- Do not underestimate the value of recovery. As we try to fit it all in, remember that without recovery time we will not get any stronger or any faster. We need to give our bodies time to heal from the damage we cause. Balance your workouts. If you do a hard swim and you have a run programmed on the same day, keep the run less intense. Follow a long and hard brick workout with a complete recovery day involving yoga or an easy, aerobic swim and a nap. Make sure that every 2-3 weeks you have a week where your weekly workouts and volume reflect less intensity and more recovery so you are ready to hit the next level in the following 2-3 weeks.
- More is not always better…it is just more. When we see our race day looming closer and closer we can get worried that we aren’t training enough. Adding more workouts prematurely will only increase the chance for injury or overtraining. Follow the 10% rule and only increase training volume by 10% each week. Also follow the rules of the taper. Do not do more during taper otherwise you aren’t tapering you are training.
- Stay focused. Training through a race means that we haven’t tapered for or plan on the upcoming race as our ‘A’ race or goal race where we want to perform our absolute best. Training through a race means that we go into it a little fatigued and are using this race as a training day for experience or a workout. Do your best but don’t question how you could’ve done had you tapered and prepared better. Use these races as a means to see how far you have come and what you need to work on. Don’t let these races determine the kind of athlete you are or your worth. They are for fun and for training, learn from them.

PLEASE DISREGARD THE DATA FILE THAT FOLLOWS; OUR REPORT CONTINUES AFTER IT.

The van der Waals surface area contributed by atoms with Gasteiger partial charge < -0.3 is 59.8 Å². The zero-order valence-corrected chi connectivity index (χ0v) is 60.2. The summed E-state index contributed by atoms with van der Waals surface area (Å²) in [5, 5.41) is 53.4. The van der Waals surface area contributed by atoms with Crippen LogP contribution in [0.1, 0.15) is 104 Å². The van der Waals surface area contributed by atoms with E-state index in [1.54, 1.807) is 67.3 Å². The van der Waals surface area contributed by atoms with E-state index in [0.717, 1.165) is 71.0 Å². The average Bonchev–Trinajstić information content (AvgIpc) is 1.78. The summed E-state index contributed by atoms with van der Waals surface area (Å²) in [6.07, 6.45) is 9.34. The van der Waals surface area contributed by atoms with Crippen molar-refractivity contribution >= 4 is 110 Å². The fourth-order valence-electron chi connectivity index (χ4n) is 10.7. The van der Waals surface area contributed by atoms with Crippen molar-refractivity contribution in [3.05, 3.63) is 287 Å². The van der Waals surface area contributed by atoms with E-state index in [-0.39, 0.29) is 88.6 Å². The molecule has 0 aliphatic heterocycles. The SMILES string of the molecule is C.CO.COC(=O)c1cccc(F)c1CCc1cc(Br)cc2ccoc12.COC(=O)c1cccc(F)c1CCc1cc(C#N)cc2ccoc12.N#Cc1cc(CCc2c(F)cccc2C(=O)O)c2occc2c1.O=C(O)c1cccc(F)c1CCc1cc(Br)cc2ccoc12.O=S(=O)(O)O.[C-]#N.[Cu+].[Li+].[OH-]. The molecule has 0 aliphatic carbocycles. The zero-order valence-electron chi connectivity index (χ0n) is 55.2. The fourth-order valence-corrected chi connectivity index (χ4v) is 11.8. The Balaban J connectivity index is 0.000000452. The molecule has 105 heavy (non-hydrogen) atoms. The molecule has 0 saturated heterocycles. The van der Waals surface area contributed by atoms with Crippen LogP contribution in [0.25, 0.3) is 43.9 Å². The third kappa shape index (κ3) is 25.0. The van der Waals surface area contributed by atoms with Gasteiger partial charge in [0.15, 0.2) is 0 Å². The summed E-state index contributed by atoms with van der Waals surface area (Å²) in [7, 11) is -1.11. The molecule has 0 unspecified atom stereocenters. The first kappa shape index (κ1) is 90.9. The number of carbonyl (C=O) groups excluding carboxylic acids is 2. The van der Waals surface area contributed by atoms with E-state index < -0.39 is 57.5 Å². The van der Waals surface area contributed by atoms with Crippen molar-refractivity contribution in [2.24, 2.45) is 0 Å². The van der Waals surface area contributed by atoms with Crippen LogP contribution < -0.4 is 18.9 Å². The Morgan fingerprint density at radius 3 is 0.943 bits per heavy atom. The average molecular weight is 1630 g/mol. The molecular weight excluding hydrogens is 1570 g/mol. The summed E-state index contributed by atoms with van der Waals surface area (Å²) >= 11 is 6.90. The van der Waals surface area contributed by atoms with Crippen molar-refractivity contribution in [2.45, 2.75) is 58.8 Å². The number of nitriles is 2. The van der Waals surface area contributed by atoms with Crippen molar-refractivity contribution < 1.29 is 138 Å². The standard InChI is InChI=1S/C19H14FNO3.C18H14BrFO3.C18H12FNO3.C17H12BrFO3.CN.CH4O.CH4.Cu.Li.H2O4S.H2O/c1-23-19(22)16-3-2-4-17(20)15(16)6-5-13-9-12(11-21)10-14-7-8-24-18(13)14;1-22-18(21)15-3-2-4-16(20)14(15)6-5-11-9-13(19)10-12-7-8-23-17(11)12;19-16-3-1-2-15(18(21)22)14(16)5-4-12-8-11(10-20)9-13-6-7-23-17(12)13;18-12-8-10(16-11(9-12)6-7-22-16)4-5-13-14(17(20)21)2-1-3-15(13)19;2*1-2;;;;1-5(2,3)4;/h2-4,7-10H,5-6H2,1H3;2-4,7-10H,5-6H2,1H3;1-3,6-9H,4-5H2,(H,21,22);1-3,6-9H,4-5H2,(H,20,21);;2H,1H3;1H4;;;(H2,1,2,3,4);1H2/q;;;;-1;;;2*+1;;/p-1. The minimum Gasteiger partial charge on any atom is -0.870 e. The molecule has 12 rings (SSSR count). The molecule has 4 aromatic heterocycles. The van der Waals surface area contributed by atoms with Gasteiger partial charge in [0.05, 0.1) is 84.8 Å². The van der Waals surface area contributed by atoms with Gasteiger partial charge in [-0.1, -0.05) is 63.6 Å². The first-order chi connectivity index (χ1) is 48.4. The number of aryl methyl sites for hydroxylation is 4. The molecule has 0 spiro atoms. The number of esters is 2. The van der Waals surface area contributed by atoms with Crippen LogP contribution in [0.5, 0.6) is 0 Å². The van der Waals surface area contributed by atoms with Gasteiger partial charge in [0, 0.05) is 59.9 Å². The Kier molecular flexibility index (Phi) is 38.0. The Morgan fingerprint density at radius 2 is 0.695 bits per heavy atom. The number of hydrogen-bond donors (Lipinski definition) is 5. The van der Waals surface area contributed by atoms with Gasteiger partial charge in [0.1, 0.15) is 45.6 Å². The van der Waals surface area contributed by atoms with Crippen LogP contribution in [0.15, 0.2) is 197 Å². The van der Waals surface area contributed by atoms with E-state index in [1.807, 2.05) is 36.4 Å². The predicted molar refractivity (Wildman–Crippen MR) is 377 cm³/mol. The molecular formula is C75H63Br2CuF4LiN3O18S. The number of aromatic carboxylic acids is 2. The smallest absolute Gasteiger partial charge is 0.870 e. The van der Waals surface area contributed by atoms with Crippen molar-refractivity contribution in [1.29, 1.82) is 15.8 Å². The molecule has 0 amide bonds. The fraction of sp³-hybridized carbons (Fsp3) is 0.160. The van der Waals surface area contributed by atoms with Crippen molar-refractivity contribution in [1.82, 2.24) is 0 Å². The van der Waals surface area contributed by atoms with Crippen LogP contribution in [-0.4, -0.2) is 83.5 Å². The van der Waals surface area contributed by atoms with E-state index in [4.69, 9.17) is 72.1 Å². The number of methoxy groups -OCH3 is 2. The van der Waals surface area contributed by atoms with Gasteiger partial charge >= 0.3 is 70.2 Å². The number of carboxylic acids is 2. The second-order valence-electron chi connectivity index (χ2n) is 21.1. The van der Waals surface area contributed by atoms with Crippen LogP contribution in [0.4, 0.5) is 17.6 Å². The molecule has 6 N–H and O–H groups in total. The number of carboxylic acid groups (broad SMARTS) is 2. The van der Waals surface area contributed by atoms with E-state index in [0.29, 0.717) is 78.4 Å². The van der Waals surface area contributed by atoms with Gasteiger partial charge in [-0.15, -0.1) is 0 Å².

- Do not neglect your mental training. Each week you hit your workouts and physically prepare for your races. But are you putting the effort into mental preparation? Meet with your coach and discuss your upcoming race, what could happen and what you will do when it happens. Make a list of why you love the sport and the positive experiences you have had. Focus on your strengths and memorable races. Meet with other athletes and talk about ways to stay focused. When you train focus on how you feel during an especially tough workout and how you dealt with it. Remember that for when you struggle during your race.
- Remember that you are racing for you. Your training is going to be different than someone else’s. Your taper will be different than someone else’s and your strengths and weaknesses, fears and expectations are all unique to you. It’s enough to worry about yourself, stop worrying about the other athletes around you, don’t compare yourself to others. Compare yourself to where you started and how far you’ve come. Remember why you tri and why it’s important to YOU. Trust me; other athletes are too worried about themselves to concern themselves with you, so stay focused on your goals, your progress, and your races.
- Do not neglect the other areas of health. Being physically fit is only 1 aspect of health. As we balance our training, tapering, and racing it is easy to forget the other aspects that are just as vital to our success as triathletes. It’s easy to get tunnel vision and live, breathe, and devour all things triathlon. Social, emotional, financial, spiritual, and mental health are all important to being balanced athletes. We need to make time for our friends and families. We need to do our best at our professions and we need to stay grounded in our beliefs spiritually. If one of these aspects are neglected it will reflect in our physical abilities eventually.